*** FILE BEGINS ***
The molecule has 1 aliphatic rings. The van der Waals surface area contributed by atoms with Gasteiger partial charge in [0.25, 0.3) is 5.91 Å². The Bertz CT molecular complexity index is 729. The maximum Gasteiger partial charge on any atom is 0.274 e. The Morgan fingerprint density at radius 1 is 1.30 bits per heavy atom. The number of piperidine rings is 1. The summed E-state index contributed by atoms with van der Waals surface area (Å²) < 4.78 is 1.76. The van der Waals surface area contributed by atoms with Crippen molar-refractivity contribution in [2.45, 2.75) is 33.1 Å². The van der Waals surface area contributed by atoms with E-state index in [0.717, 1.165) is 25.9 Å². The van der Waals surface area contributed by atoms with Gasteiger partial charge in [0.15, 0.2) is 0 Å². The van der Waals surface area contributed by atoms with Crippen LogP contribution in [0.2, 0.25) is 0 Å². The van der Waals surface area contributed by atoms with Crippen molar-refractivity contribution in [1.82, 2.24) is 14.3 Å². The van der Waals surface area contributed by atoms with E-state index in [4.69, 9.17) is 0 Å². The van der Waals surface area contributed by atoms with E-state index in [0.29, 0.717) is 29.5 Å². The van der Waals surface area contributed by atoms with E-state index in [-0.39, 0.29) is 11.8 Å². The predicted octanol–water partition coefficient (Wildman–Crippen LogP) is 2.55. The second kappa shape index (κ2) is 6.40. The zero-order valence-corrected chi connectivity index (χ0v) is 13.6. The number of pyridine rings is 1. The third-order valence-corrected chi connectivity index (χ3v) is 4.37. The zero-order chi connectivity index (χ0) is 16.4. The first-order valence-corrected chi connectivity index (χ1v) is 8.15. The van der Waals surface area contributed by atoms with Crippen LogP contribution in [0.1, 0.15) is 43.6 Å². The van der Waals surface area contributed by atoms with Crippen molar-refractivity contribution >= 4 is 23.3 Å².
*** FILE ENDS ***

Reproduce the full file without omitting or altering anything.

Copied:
The molecule has 1 aliphatic rings. The van der Waals surface area contributed by atoms with Gasteiger partial charge in [0.25, 0.3) is 5.91 Å². The Bertz CT molecular complexity index is 729. The maximum Gasteiger partial charge on any atom is 0.274 e. The Morgan fingerprint density at radius 1 is 1.30 bits per heavy atom. The number of piperidine rings is 1. The summed E-state index contributed by atoms with van der Waals surface area (Å²) < 4.78 is 1.76. The van der Waals surface area contributed by atoms with Crippen molar-refractivity contribution in [2.45, 2.75) is 33.1 Å². The van der Waals surface area contributed by atoms with E-state index in [0.717, 1.165) is 25.9 Å². The van der Waals surface area contributed by atoms with Gasteiger partial charge in [0.15, 0.2) is 0 Å². The van der Waals surface area contributed by atoms with Crippen LogP contribution in [0.2, 0.25) is 0 Å². The van der Waals surface area contributed by atoms with Crippen molar-refractivity contribution in [1.82, 2.24) is 14.3 Å². The van der Waals surface area contributed by atoms with E-state index in [4.69, 9.17) is 0 Å². The van der Waals surface area contributed by atoms with E-state index in [0.29, 0.717) is 29.5 Å². The van der Waals surface area contributed by atoms with E-state index in [-0.39, 0.29) is 11.8 Å². The predicted octanol–water partition coefficient (Wildman–Crippen LogP) is 2.55. The second kappa shape index (κ2) is 6.40. The zero-order valence-corrected chi connectivity index (χ0v) is 13.6. The number of pyridine rings is 1. The third-order valence-corrected chi connectivity index (χ3v) is 4.37. The zero-order chi connectivity index (χ0) is 16.4. The first-order valence-corrected chi connectivity index (χ1v) is 8.15. The van der Waals surface area contributed by atoms with Crippen LogP contribution in [0.1, 0.15) is 43.6 Å². The van der Waals surface area contributed by atoms with Crippen molar-refractivity contribution >= 4 is 23.3 Å².